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In the wake of the third nationwide outbreak of acute flaccid myelitis (AFM) since 2014, the CDC is calling on frontline providers to act quickly to report suspected cases and to collect specimens. In a media briefing on the subject on July 9, Anne Schuchat, MD, the CDC’s principal deputy director, noted that a heightened awareness of AFM symptoms and immediate reporting to the health department is needed for investigators to make headway against the illness.
“When specimens are collected as soon as possible after symptom onset, we have a better chance of understanding the causes of AFM and these recurrent outbreaks and for developing a diagnostic test,” Schuchat noted. “Rapid reporting also helps us to identify and respond to outbreaks early and to alert clinicians and the public.”
The frightening illness causes limb weakness, mostly in children, and can be devastating to patients and their families, Schuchat said. “We have seen a seasonal pattern to this illness. Most patients develop AFM between August and October,” she stated. “Most [of the identified patients] had a mild respiratory illness or fever less than a week before they developed arm or leg weakness. These are important pieces of evidence that point to viruses, including enteroviruses in particular, playing a role in AFM.”
The CDC began tracking AFM after the outbreak of the illness that occurred in 2014. Since then, the agency has been working with local and state public health departments to investigate the illness by reviewing each case and testing every specimen received. Further, the agency is collaborating with universities and the National Institutes of Health to conduct research on AFM.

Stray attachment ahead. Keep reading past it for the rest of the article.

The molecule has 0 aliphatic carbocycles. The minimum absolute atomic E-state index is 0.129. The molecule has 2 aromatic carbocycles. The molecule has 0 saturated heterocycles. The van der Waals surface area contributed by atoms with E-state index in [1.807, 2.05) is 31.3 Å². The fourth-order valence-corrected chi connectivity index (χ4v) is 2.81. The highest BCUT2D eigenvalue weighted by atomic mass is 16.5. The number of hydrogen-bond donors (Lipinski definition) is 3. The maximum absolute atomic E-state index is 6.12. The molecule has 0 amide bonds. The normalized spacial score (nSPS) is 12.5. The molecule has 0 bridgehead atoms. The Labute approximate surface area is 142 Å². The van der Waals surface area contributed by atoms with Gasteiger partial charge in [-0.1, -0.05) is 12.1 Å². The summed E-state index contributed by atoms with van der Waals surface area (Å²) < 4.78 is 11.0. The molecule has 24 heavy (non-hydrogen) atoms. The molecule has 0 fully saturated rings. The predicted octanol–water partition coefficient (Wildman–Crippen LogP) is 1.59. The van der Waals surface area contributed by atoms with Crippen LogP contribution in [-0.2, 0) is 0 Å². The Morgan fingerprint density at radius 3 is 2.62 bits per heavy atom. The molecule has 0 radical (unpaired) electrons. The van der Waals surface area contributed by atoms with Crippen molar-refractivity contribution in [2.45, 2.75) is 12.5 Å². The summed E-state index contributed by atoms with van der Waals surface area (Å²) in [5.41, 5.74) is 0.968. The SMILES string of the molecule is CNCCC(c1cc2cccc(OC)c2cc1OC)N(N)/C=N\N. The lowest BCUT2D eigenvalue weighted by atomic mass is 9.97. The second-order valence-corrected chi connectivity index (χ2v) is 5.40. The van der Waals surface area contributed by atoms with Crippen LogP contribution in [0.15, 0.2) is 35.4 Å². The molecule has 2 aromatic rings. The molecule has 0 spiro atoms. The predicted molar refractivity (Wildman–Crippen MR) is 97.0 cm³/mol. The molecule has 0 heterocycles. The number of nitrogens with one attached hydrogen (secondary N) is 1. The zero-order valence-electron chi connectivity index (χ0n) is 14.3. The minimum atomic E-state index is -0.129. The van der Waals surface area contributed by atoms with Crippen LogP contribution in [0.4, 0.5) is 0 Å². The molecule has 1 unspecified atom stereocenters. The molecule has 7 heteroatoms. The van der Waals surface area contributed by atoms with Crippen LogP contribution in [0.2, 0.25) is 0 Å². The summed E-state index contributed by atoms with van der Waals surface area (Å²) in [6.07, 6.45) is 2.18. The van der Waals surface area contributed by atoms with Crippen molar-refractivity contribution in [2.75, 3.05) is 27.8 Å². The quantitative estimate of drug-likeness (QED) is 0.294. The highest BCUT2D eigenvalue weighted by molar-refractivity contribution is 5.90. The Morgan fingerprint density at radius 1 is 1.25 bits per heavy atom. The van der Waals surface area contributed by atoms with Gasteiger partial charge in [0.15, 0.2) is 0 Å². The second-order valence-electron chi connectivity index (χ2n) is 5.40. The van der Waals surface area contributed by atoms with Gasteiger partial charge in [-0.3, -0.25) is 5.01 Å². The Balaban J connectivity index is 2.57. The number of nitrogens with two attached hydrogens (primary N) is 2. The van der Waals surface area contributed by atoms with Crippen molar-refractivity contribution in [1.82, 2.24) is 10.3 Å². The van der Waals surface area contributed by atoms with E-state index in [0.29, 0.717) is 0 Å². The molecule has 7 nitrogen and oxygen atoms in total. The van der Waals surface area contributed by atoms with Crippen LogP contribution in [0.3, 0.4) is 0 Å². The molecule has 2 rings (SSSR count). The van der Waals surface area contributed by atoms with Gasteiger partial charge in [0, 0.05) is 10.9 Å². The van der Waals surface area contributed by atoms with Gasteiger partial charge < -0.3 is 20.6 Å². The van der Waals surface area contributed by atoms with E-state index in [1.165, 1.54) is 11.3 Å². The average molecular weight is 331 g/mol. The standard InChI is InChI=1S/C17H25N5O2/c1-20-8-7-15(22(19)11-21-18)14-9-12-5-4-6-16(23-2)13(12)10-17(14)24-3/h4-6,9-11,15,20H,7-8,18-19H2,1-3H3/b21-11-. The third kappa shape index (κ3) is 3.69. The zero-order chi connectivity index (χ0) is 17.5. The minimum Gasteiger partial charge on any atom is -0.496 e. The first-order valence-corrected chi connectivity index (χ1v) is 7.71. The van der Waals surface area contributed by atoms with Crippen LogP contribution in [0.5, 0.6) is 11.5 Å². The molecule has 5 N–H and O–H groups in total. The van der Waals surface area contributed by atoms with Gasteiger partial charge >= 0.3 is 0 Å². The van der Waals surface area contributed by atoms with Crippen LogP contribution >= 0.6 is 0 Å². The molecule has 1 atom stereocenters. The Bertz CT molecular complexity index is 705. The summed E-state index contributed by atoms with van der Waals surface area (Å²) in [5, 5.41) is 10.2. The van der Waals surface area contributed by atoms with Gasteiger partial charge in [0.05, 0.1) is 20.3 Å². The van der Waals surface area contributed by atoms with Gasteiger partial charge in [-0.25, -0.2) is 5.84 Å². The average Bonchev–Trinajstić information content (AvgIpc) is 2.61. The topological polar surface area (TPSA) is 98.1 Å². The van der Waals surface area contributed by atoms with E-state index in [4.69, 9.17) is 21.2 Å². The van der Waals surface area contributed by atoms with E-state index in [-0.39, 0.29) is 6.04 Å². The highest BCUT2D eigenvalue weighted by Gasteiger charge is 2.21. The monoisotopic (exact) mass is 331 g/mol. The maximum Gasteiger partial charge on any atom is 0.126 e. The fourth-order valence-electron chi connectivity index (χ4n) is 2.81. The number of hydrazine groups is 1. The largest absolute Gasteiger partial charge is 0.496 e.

“Our sustained work will help lead to more answers about this serious illness, such as why some children develop AFM and why these outbreaks are occurring,” she said. “The CDC’s AFM task force of national experts is also playing a critical role in the AFM investigation by evaluating the current understanding of the causes of AFM and strengthening the knowledge base about the best ways to support patients through treatment and rehabilitation.”
Tom Clark, MD, MPH, deputy director of the CDC’s Division of Viral Diseases, is leading the agency’s investigation into AFM. “The CDC confirmed that 233 patients in 41 states had AFM. This was the third and largest outbreak since we started our surveillance of AFM in 2014,” he said of the 2018 AFM outbreak during the July 9 media briefing. “Similar to the outbreaks in 2014 and 2016, most AFM cases were in young children; the average age was 5 years.”
Clark noted that children identified with AFM in 2018 were severely affected by the disease, with 98% hospitalized, 60% admitted to the ICU, and 27% requiring machines to help them breathe.
While all stool samples tested were negative for the poliovirus, roughly half of the stool and respiratory samples tested were positive for an enterovirus or rhinovirus, including EVA-71 and EVD-68. “The spinal fluid [from these patients] tested positive in two cases. One had evidence of EVA-71 and one had evidence of EVD-68,” Clark explained.
Since 2014, Clark noted the spinal fluid from patients has been tested in most AFM cases, but investigators have identified a pathogen in only a few cases. However, when a pathogen is found in the spinal fluid, that is good evidence that it was the cause of the patient’s illness, he said. Data from 2018 indicate that patients identified with AFM that year received prompt medical care. “On average, patients were hospitalized within one day after they started experiencing limb weakness, and an MRI was performed within two days,” Clark shared.